This ad will close in

A Smarter Way to Buy and Sell Tickets Gets Venture Capital Funding

SeatGeek's engine for predicting ticket pricing in the secondary market attracts a $1 million VC infusion.

Geeks: Russ D'Souza, left, and Jack GroeTzinger.
Geeks: Russ D'Souza, left, and Jack GroeTzinger.
Photo © David Lang

SeatGeek was inspired by frustration. Jack Groetzinger and Russ D'Souza, both avid concertgoers and sports enthusiasts, were fed up with the unpredictability of the secondary ticket market--reseller pricing that can swing from significantly higher than face value to cut-rate, depending on an event's popularity.

"From a consumer's perspective, it's confusing to know when to buy tickets because you can buy them one day and see prices go to half that price a couple weeks later," Groetzinger says.

So in 2009 they founded SeatGeek, a ticket search engine that tracks ticket pricing trends. The duo had previously founded the blogging community Scribnia and also had general business experience: Groetzinger worked as an associate consultant at Boston-based management consulting firm Bain & Co., and D'Souza was an analyst at management consulting firm Monitor Group in Cambridge, Mass. Together, they developed an econometric approach to ticket price prediction that considers factors such as venue, ticket supply and popularity of the performer or team to determine whether prices are likely to head up or down in the secondary market. This helps customers make more accurate decisions about when to buy their tickets, D'Souza says.

SeatGeek has grown to forecast ticket prices for more than 10,000 events at any one time, including professional sporting events, concerts and theater performances. It claims an accuracy rate of 80 percent.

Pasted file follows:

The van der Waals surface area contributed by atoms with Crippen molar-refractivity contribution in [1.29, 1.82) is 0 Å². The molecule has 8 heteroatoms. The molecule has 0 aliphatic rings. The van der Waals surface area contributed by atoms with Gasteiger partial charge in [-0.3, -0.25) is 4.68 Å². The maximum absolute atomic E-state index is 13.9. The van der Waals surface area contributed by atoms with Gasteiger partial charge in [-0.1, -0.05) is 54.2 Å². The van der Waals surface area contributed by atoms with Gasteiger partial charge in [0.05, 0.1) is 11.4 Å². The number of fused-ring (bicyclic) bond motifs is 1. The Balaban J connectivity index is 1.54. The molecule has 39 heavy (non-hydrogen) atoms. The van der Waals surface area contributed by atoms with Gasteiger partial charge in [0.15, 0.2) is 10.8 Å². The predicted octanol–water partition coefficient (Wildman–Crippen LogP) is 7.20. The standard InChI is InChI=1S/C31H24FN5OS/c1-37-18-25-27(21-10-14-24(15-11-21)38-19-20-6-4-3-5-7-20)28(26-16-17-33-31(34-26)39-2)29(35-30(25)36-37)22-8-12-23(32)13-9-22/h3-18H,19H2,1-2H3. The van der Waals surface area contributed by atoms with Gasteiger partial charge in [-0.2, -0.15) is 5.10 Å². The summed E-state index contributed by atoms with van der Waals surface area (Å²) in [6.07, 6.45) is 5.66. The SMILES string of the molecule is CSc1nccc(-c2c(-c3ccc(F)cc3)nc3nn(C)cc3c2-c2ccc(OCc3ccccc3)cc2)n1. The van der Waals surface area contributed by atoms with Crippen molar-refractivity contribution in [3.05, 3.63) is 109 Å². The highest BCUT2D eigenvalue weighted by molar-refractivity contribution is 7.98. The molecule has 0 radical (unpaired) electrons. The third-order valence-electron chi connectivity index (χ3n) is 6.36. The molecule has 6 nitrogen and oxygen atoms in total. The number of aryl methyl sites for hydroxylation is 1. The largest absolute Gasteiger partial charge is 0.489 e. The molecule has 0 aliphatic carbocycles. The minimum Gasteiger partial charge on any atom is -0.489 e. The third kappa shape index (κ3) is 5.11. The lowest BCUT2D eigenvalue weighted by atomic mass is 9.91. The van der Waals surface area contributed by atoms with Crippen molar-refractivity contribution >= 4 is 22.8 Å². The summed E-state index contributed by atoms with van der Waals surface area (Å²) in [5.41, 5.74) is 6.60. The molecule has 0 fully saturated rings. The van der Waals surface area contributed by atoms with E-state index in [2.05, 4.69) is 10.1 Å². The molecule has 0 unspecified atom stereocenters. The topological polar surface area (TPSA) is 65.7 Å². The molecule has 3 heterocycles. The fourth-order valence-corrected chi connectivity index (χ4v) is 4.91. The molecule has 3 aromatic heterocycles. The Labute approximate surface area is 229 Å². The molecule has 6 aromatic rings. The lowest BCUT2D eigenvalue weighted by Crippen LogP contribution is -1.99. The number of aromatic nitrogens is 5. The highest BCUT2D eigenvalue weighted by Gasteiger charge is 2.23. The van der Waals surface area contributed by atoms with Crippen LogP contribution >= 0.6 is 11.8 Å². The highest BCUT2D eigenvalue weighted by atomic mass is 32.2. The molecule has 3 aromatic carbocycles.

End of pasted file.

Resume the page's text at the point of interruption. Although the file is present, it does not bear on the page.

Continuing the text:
Last July, Founder Collective and NYC Seed--two early-stage venture firms based in New York City--joined forces to pump a $1 million Series A round into the fledgling forecaster. Groetzinger and D'Souza had met the Founder Collective team when they were in the DreamIt Ventures accelerator program, a Philadelphia incubator for startups, before they relocated the company to Manhattan in September 2009. David Frankel, managing partner at Founder, was an investor in GetMeIn.com, a London-based online ticket seller that sold to Ticketmaster in 2008, and he immediately liked SeatGeek and its founders.

"Concept is important to me, but I look for the entrepreneur and the people first," Frankel says. "I had a great reaction to Jack and Russ. They're hugely into detail, and I love entrepreneurs who are immersed in the details of the business."

SeatGeek gets a cut of sales it refers rather than selling tickets directly, so improving accuracy and growing usage is critical to the company's viability. Groetzinger says SeatGeek will use the investment to add more engineers and marketers to its 12-person staff. The team also plans to expand its forecast offerings into college sports as well as niche sports and will explore other markets.

"We started this to be exclusively focused on forecasting and how prices move," Groetzinger says, "but we have broadened our scope into being a ticket search site that uses data to help people find good deals."

Gwen Moran is a freelance writer and co-author of The Complete Idiot's Guide to Business Plans (Alpha, 2010).

Like this article? Get this issue right now on iPad, Nook or Kindle Fire.

This article was originally published in the February 2011 print edition of Entrepreneur with the headline: Ticket to Save.

Loading the player ...

The One Excuse You Should Never Give Your Employees

Ads by Google

0 Comments. Post Yours.